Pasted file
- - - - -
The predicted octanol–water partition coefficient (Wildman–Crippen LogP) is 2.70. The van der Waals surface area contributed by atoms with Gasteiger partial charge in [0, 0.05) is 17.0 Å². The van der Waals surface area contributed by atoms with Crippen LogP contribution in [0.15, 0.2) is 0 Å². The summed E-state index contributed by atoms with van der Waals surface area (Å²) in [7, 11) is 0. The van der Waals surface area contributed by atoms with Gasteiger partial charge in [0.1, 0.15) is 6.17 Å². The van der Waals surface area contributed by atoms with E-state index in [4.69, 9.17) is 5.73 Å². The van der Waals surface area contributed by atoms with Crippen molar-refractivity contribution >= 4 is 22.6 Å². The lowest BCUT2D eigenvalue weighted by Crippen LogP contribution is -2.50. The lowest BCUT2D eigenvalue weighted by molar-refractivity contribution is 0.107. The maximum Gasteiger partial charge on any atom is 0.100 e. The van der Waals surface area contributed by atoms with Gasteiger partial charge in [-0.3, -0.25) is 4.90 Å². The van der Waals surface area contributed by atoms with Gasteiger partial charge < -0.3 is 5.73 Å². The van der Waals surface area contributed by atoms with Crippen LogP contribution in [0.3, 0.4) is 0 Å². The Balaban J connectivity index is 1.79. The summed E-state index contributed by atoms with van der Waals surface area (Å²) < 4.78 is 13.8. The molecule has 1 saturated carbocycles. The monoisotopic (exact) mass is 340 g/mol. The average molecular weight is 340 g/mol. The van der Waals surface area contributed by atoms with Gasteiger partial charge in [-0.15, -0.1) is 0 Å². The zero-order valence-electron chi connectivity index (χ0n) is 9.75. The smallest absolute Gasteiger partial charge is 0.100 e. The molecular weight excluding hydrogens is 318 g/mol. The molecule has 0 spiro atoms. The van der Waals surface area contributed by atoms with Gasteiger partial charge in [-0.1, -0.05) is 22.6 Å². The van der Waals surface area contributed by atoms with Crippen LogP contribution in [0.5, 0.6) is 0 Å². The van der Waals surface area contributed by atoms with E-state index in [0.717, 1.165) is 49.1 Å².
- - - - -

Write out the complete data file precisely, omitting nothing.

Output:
The predicted octanol–water partition coefficient (Wildman–Crippen LogP) is 2.70. The van der Waals surface area contributed by atoms with Gasteiger partial charge in [0, 0.05) is 17.0 Å². The van der Waals surface area contributed by atoms with Crippen LogP contribution in [0.15, 0.2) is 0 Å². The summed E-state index contributed by atoms with van der Waals surface area (Å²) in [7, 11) is 0. The van der Waals surface area contributed by atoms with Gasteiger partial charge in [0.1, 0.15) is 6.17 Å². The van der Waals surface area contributed by atoms with E-state index in [4.69, 9.17) is 5.73 Å². The van der Waals surface area contributed by atoms with Crippen molar-refractivity contribution >= 4 is 22.6 Å². The lowest BCUT2D eigenvalue weighted by Crippen LogP contribution is -2.50. The lowest BCUT2D eigenvalue weighted by molar-refractivity contribution is 0.107. The maximum Gasteiger partial charge on any atom is 0.100 e. The van der Waals surface area contributed by atoms with Gasteiger partial charge in [-0.3, -0.25) is 4.90 Å². The van der Waals surface area contributed by atoms with Gasteiger partial charge < -0.3 is 5.73 Å². The van der Waals surface area contributed by atoms with Crippen LogP contribution in [0.3, 0.4) is 0 Å². The Balaban J connectivity index is 1.79. The summed E-state index contributed by atoms with van der Waals surface area (Å²) < 4.78 is 13.8. The molecule has 1 saturated carbocycles. The monoisotopic (exact) mass is 340 g/mol. The average molecular weight is 340 g/mol. The van der Waals surface area contributed by atoms with Gasteiger partial charge in [-0.15, -0.1) is 0 Å². The zero-order valence-electron chi connectivity index (χ0n) is 9.75. The smallest absolute Gasteiger partial charge is 0.100 e. The molecular weight excluding hydrogens is 318 g/mol. The molecule has 0 spiro atoms. The van der Waals surface area contributed by atoms with Gasteiger partial charge in [-0.1, -0.05) is 22.6 Å². The van der Waals surface area contributed by atoms with Crippen LogP contribution in [0.5, 0.6) is 0 Å². The van der Waals surface area contributed by atoms with E-state index in [0.717, 1.165) is 49.1 Å².